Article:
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Norma Hawitt with siblings on the wingof a UN aircraft. Photo Source: Collection Norma Hawitt, 1948.

The theme of space runs throughout the articles in this issue, with authors focusing on the experience and interpretation of place and space, whether in relation to travel and the experiences of Palestinians around the world, or to the struggle over the meaning of locations and their transformation. The articles on the Jerusalem Airport and the current status of the site reveal histories past and present of this location. The articles on the Jaffa protest and Huleh swamps reveal the different meaning and interpretation of space by different sectors of society and address the contestation of space as a territorial homeland between the Zionist movement and the Palestinians.

The question of the Jerusalem Airport, sits in juxtaposition to the article on the life of Katrina, an essay which casts light on the life of a woman who moved across continents, and shows how Palestinians had business enterprises in various countries beyond the region, and whose

life was embedded in a network of global diaspora communities. It also shows the independence and entrepreneurship of this young woman and the personal constraints that she overcame in her lifetime. It reveals how the community of Palestinians were connected to cities and economies and played a part in the making of the modern world. Both Awwad’s and Kenny’s research are examples of women authors who are researching and writing about forgotten histories and the experiences of place.

“Five Minutes from Home” is the very appropriate title of a archive exhibit about the lamented closure of the Jerusalem Airport, which drew large crowds in the International Academy of the Art, Palestine in Ramallah this summer. The exhibit was organized by filmmaker Nahed Awwad, and curated by Reem Fadda in Al Bireh. A documentary film, by the same title has been released by Awwad in April 2008, based on her three-year research on the subject involving interviews with retired pilots, stewardesses, traffic air controllers and scores of passengers, sales clerks, travel agents, and porters whose window to the outside world was Qalandia. This issue contains a double feature on the Jerusalem Airport—a history of the airport and the research by Awwad, and a political report on the future of the Airport by Marian Houk.

Most people outside this country are not aware that Palestinians are not allowed to travel from local (Israeli) airports. They have to travel to neighbouring countries, to Jordan and Egypt by land, in a long and arduous journey in order to travel abroad. For this reason it takes a minimum of four days for any passenger to travel say from Nablus to Istanbul and back. Probably the same time it took during the Ottoman era, and with significantly more checkpoints to cross.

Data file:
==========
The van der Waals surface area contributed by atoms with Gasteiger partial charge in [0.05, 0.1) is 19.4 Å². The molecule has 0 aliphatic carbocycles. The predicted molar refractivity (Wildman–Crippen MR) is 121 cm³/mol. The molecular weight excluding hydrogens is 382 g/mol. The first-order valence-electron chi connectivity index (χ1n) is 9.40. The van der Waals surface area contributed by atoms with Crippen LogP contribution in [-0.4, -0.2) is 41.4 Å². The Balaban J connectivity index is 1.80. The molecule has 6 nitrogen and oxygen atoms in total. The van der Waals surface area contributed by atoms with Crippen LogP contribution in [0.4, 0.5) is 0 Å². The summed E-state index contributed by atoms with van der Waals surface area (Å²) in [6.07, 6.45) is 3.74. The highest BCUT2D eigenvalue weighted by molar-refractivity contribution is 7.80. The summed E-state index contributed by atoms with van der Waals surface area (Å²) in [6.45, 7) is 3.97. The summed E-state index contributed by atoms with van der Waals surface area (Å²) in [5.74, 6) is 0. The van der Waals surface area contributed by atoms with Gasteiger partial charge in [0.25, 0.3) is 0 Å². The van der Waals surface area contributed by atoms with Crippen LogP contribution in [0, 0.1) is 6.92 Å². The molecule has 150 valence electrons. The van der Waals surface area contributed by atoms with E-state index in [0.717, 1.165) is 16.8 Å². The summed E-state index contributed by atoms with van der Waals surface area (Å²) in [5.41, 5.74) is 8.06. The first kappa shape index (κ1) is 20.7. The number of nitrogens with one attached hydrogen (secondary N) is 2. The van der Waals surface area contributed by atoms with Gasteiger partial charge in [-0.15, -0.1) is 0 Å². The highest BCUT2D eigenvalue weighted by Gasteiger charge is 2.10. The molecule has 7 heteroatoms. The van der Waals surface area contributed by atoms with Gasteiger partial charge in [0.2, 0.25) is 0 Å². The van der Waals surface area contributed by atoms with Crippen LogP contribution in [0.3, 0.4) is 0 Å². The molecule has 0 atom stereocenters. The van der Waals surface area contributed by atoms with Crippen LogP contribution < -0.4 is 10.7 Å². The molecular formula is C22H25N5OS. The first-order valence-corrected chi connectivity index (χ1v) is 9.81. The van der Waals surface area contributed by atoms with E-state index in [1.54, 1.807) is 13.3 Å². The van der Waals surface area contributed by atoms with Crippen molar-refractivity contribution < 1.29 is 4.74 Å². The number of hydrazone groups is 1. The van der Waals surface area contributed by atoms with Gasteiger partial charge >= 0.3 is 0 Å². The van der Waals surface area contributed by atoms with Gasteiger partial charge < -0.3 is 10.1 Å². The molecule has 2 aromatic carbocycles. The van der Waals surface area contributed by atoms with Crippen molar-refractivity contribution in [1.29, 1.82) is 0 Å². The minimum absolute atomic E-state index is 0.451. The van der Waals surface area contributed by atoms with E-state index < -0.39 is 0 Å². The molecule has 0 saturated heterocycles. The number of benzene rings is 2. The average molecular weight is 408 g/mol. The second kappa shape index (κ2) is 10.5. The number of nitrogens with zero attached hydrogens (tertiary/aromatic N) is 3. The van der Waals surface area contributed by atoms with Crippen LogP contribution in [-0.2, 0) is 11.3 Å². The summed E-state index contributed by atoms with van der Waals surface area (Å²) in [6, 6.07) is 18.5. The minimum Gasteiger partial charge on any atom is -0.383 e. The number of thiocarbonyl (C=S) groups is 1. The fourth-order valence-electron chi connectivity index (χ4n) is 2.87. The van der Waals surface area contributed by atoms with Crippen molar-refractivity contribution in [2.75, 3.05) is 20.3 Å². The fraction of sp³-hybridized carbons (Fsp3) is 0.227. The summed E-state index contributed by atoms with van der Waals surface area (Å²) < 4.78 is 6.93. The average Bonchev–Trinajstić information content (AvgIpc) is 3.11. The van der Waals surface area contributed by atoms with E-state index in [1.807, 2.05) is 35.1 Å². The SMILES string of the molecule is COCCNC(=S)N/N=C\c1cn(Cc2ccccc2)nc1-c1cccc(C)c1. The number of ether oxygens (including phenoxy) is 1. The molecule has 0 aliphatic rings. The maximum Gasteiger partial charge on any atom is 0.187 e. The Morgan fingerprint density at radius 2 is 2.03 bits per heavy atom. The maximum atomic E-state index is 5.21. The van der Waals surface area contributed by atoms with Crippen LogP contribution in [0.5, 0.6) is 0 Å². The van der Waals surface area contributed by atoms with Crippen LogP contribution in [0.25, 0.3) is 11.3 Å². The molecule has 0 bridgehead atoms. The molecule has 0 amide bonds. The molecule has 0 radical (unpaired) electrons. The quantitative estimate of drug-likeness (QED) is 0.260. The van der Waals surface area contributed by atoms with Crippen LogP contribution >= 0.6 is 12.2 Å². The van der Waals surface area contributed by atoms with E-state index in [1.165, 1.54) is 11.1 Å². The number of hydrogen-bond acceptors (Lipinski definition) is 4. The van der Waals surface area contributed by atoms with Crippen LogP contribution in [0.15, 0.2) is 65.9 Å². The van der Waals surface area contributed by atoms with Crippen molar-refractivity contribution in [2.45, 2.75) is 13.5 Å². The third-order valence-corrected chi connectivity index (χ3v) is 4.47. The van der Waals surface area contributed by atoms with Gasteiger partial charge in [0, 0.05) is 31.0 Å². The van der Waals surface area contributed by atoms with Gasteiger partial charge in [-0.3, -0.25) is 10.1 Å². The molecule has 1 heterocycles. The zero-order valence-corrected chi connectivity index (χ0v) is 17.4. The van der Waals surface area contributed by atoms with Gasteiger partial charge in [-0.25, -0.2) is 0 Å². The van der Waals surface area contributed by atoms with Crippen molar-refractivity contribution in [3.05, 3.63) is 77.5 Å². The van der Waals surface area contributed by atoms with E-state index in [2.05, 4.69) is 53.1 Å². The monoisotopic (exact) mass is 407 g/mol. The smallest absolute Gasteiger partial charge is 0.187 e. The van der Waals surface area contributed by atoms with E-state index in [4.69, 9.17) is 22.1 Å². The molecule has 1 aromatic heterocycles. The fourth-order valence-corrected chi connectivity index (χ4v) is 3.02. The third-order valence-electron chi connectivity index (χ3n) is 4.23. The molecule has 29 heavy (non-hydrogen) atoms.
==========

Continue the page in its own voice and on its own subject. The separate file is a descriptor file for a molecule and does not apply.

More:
This is one main reason why this revival of the history of the Jerusalem Airport evoked such iconic status. It conjures imagery of the loss of freedom of movement, and openness to the outside world which Palestinians took for granted until 1967. After the war, the airport was taken over by the Israeli military and was transformed into an airport for local travel, mostly utilised by Arkia, the Israeli internal airline. The airport was permanently closed to travel after 1992 during the first Intifada. Schemes were floated about building a Jewish settlement in Qalandia, in an area which Israel claims as the site of a pre-1948 Jewish settlement. The area designated presumably includes the runway of Qalandia airport. After 2000 Palestinians living in the OPT were banned from using Tel Aviv Airport, and Haifa harbour for their travel.

Marian Houk in her article on Atarot and Qalandia (as the Jerusalem Airport is popularly known) reveals in this issue that the Israeli government has cancelled the settlement activities in Atarot, and there is talk of an Israeli government withdrawal from the Qalandia and the Al Ram areas to points adjacent to the Apartheid Wall now being constructed north of Jerusalem. Obviously such a withdrawal is part of the overall negotiations over the status of Jerusalem, and do not necessarily mean that the Jerusalem Airport is about to be restored to its former glory. The exhibit, the film, and the history of the airport here have coincided with this political development, all of which will create a necessary debate about freedom of movement and travel.

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